Thanks to Desiree Jackson for contributing this article!
Looking for a job is tough! It feels like you have a lot of tasks all at once and you’re hearing contradictory advice. In order for you stand out your resume should showcase your talents and expertise, and speak confidently about your skills. (We have advice on how to do this here.)
This page lists free resources with templates, advice, and examples on how to make your Resume and Cover Letter stand out. Ideally if you pick a Resume Template from below you are going to want to make sure that either you can format that template to also accommodate your Cover Letter or that you want a service that can offer you both. You do not want to have your Resume and Cover Letter in two different templates because that will get you ruled out by an ATS or Recruiter. You can use Cultivated Culture’s Resume Bullet Analyzer to see if your resume is aligned to pass an ATS.
- Indeed – Indeed has professional resume templates for free, and you will be able to post your resume for employers afterward.
- Microsoft Office – includes Resume and Cover Letter Templates.
- Novo Resume – Resume builder with a built-in assistant.
- We Mean Career – Modern Resume Templates.
- Resume Companion – No sign up downloadable Resumes & Cover Letters.
- Live Career – A tool to give you ideas on examples based on your title for your resume and cover letter. Using this to construct your resume will cost money.
- Canva – Allows you to make creative resumes – also a great tool for creative projects – I use this daily – some items will cost you but there is a lot of free content in it.
- Free Sumes – Free downloadable Resume Templates.
- The Ladders – They have a free professional template for you to download – they also have some great samples to get perspective on how you want to create your resume.
- Resume Beacon – Free downloadable Resume Templates and sample Cover Letters.
Grammarly is a great free resource to enhance your vocabulary when writing your Resume, Cover Letters, emails, documents, etc. I use this resource personally every day. We are human, and we make mistakes and Grammarly catches them pretty consistently. It is even available for download on your mobile device. Also available is Language Tool Plus, another grammar corrector.
You always should check and double check your Resume, Cover Letters, documents, and any correspondence. Read it out loud because you will catch inconsistencies in your document and if something does not appear or sound right. Also, you should ask a friend or a Dweebs Mentor to double check your work and provide feedback. Grammar and Language tools are not a guarantee that your work will be free from errors, but they aid in minimizing mistakes.
Do you cringe at having to talk about yourself or introduce yourself to new people? You aren’t alone. Even on my best days, I do not want to be my bubbly social self after working all day long. Yet, we should! I can tell you that networking and staying in contact with connections ended up getting me a job opportunity that steered me onto my career path in Human Resources years later. You do not want to just ask your connections for a job, because having connections is about building your relationship with them and utilizing that for a potential opportunity in the future. You can ask your connections for information about your job search that you are doing and if they might have any suggestions.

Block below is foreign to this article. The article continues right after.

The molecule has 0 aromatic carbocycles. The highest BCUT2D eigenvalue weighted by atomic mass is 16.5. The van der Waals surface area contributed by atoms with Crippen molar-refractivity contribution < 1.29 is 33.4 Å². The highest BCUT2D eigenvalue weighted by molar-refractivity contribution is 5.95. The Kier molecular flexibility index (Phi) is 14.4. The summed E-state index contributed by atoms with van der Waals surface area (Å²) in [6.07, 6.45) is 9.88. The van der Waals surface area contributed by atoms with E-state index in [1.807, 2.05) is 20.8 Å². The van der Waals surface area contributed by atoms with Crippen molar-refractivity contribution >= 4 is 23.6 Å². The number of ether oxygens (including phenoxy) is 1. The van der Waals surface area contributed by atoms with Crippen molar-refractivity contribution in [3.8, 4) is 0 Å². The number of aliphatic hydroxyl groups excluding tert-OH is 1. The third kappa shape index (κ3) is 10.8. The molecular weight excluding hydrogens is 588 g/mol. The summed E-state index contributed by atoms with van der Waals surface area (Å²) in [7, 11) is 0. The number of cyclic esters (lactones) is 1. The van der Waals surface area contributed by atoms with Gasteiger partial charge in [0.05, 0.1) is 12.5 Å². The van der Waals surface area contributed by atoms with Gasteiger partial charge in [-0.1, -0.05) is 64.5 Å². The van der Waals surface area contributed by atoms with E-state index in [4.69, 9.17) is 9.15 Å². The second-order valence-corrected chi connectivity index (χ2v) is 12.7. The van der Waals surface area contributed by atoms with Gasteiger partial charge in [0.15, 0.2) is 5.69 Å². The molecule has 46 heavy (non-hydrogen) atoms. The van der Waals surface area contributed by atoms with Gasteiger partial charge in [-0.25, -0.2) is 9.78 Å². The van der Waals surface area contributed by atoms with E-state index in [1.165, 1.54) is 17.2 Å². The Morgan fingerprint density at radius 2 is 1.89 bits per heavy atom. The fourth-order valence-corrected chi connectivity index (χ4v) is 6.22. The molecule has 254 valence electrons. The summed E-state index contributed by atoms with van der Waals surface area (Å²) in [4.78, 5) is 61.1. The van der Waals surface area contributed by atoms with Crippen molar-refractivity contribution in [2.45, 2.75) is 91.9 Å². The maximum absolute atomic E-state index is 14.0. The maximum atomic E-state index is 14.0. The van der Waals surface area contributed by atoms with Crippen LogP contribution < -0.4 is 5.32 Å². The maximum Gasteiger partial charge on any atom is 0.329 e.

When using social media, maintain an online presence by posting relevant and useful content such as job fairs, food drives, an interesting article or quote. Or write articles from your expertise for the world to see. We have more tips on social media networking here.
What happens when there are job fairs or professional development meetings? If you are lucky you could have a friend introduce and connect you to people. Realistically, we all must and should network because it is good for our professional development and partnerships throughout our careers. Ask your connections questions about them…people love to talk about themselves. It is just as important to listen to what someone is saying as it is to speak your point of view. Try asking: How you can expand your network? How did you get into your career? What do you like about your job? What are some things that you do not like about your job? How long have you been in your field of work? What kind of training did you need?
When we do network it should be genuine and mutually beneficial, not just about what they can do for you. In your conversation, try to think of a way that you can solve a need that they might have and offer that solution to them. Create a way to keep that connection going by inviting them to coffee or following up with them about suggestions that they made to you. Always thank them for their time and knowledge that they shared with you. Everyone’s time is valuable so if contact is willing to devote some of it to you, it should be acknowledged.
It is good to have your resume out there as it allows employers and recruiters to see the type of skills that you can bring to their organization. I always leave my resume published on these job sites to see the different kinds of organizations that are interested in the type of skills that I possess and to keep options open in a good economy. Some websites that you can create an account and post your Resume on for employers to look at are the following:
Depending on where you are, you may have a local Career Source Center. These can help you work on your resumes with a 1:1 certified trainer, and even assist with gas, interview clothing, and child care. And they are absolutely free. In Florida, you can find the closest one by creating an account at Employ Florida.